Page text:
Gyan puts personal glory aside in the hunt for elusive Afcon title

Asamoah Gyan 2

Asamoah Gyan was the busiest Ghana player in Al-Ain during the two weeks of camping and that was not just because he has a lot of friends there.

Often he would arrive at his old stomping ground first with physical trainer Jamie Lawrence and subject himself to the grilling of the ex-Jamaica international Jamie Lawrence for about fourty five minutes before the rest of the team arrives.

It is all part of Gyan’s desire to maximise his AFCON experience and ensure that years of pain will translate into glory, hopefully in Gabon.

“I just recovered from injury. The quality is there already with the ball work but I need to work on my conditioning for my resistance so that I can fit into a game for 90 minutes. That is the only thing I need that is why I am spending a lot of time with the physical trainer,” Gyan explains.

“I have had so many experiences with the Nations Cup. I have never gone to one in top physical shape. The only time I was not injured, I got sick two years ago. This time I feel good. I can’t wait for the first game to start.”

The start is particularly important for Gyan because in recent years, it has been Ghana’s main undoing. Five years ago in Angola, the Black Stars succumbed to an opening day defeat against Algeria. In 2015, defeat to Senegal nearly marred their campaign before they fought back strongly.

Those two tournaments too are Gyan’s prime examples when he says anyone underestimating the Black Stars have lost their sense of history and understanding of the Black Stars.

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Gyan claims, backed by the facts that when Ghana has been most successful in recent Nations Cup, it has been when their backs have been against the wall. In 2010, it was with a team that was deemed too young to make any progress after several key players pulled out through injury.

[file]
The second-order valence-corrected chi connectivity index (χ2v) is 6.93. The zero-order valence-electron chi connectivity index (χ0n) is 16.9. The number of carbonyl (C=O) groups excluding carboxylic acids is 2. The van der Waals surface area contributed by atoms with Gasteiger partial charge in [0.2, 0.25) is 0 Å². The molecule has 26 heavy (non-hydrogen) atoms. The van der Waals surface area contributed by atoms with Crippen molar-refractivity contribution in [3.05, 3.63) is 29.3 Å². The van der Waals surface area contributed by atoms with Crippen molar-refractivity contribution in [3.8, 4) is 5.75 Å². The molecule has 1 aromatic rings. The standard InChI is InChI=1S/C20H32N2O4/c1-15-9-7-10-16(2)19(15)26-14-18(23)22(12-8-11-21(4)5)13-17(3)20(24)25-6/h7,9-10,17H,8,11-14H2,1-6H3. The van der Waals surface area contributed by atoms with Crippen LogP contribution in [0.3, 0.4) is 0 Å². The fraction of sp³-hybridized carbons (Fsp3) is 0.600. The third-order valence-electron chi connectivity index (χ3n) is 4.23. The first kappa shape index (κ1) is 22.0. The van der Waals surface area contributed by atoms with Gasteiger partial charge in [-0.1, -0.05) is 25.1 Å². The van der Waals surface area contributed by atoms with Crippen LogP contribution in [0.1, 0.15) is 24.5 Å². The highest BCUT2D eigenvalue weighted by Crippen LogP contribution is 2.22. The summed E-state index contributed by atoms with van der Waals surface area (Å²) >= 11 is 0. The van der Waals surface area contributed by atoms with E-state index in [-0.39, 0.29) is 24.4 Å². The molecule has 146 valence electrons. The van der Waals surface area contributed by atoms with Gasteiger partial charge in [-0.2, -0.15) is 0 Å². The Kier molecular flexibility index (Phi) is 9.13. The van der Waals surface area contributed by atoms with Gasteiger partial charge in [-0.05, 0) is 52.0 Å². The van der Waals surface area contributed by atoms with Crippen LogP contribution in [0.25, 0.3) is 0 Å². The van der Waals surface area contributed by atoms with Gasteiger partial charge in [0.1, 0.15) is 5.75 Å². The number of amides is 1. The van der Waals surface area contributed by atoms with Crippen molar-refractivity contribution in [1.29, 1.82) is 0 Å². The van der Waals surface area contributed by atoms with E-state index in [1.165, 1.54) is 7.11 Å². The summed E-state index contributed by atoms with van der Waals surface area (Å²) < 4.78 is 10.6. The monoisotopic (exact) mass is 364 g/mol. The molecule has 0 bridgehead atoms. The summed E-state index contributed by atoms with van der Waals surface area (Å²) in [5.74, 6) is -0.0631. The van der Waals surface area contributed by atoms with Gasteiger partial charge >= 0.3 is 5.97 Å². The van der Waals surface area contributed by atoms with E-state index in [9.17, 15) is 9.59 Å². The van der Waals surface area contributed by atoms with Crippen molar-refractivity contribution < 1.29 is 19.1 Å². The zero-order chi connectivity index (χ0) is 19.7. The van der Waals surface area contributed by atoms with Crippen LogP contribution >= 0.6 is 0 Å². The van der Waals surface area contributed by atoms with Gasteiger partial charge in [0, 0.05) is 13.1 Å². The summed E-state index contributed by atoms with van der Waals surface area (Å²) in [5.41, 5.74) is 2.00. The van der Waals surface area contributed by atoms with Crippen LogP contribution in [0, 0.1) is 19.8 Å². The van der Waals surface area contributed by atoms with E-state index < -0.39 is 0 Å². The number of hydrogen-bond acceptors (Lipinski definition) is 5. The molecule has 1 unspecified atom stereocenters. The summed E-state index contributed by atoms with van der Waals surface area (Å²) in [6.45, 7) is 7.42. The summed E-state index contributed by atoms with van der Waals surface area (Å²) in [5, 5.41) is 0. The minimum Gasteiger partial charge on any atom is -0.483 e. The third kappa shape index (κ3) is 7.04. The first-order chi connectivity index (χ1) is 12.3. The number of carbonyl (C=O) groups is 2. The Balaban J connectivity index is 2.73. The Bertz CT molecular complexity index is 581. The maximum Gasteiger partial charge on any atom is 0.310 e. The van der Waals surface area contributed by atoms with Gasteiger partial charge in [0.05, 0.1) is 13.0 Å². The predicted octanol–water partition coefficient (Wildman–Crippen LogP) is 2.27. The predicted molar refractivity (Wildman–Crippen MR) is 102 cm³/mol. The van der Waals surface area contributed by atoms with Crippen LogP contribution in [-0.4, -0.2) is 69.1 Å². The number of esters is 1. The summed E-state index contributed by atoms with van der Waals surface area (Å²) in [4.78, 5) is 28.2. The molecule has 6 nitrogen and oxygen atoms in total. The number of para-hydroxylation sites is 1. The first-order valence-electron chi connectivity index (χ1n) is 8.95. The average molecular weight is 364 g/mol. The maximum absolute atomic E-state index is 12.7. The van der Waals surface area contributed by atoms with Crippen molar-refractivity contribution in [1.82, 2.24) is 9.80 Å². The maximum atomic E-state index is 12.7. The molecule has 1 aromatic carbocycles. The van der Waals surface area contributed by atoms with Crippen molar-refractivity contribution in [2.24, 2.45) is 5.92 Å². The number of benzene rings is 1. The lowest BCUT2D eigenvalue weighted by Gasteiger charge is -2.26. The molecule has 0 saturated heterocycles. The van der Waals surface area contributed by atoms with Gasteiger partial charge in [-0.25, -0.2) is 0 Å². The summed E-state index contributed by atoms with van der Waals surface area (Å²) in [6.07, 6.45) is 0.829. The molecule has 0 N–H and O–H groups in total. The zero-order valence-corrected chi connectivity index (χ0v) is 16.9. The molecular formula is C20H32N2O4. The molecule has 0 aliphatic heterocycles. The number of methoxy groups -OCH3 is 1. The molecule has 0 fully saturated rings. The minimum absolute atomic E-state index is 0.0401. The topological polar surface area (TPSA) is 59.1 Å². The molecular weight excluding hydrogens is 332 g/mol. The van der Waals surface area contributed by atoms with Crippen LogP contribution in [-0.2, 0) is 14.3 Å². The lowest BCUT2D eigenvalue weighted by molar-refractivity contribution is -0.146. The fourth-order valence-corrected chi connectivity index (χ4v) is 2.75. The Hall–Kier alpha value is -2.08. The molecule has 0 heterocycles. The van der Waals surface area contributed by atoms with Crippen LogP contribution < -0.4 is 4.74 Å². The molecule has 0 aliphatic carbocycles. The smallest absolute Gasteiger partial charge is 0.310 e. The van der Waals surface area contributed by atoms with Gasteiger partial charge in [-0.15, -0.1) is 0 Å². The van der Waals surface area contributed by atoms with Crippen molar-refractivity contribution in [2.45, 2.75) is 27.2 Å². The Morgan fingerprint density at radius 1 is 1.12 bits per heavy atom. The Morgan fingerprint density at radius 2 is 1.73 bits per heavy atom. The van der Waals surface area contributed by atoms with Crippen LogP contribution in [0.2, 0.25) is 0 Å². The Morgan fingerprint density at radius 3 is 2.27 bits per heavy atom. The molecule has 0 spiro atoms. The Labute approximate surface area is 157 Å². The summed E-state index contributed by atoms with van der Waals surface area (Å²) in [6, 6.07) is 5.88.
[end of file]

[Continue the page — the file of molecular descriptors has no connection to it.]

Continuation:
Gyan was the star, recovering from a difficult tournament in 2008 when he threatened to go home to score the goals that sealed progress in the quarters and semis against Angola and Nigeria. In 2015, the Black Stars went to Equatorial Guinea with the pain and shame of Brazil 2014 still palpable.

Still, they managed to reach the final before they were denied by penalties against Ivory Coast. The Ivory Coast success, achieved after two final heart aches provides the inspiration for the Ghana team. Dede Ayew used that example. And Gyan hammered on it too. “I always use Ivory Coast as an example,” he says.

“They lost two finals and then won the third one against Ghana all on penalties. We can do that too. We have quality players and our attitude is what will determine. It is very easy to say you can win the trophy but you must show it on the pitch. To win a trophy everyone must get involved. We need to be strong, have depth and hope that we stay injury free.”

Gyan has been integral to Ghana’s effort at winning another Nations Cup title with mixed results. In 2008, he was abused for missing too many chances, threatened to go home with his brother before Ghana bowed out in the semi final. By then he had fallen out of love with the home crowd many of whom were convinced he was not good enough.

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Two years later, he had his chance for revenge, single handedly providing the goals in a one-goal project as Ghana reached the Nations Cup finals in Angola.In 2012, he was primed for redemption but it was same old story. He missed a penalty against Zambia in the semis and a plethora of chances, Ghana lost and the whole conversation about how useful he was for the Black Stars escalated again. It was so heated he took a break.

So in many ways nobody needs Afcon glory more than him. And he is keen to focus on the team goals even with many individual accolades beckoning. He could become the top goal scorer for Ghana if he surpases the eight that  Osei Kofi and Wilberforce Mfum have both scored. Gyan is on seven. He is already the most capped Ghanaian player in the tournament and heading for his sixth. But he knows and everyone knows the numbers are meaningless without the tag of champions.

“I try to do my best for the team to win, not break records. I leave the rest for people to judge. I just try to get the job done. I will try and go there and do my best for Ghana and make sure we bring it home.”

By Michael Oti Adjei|TV3 Sports|Ghana
Twitter: @3newsgh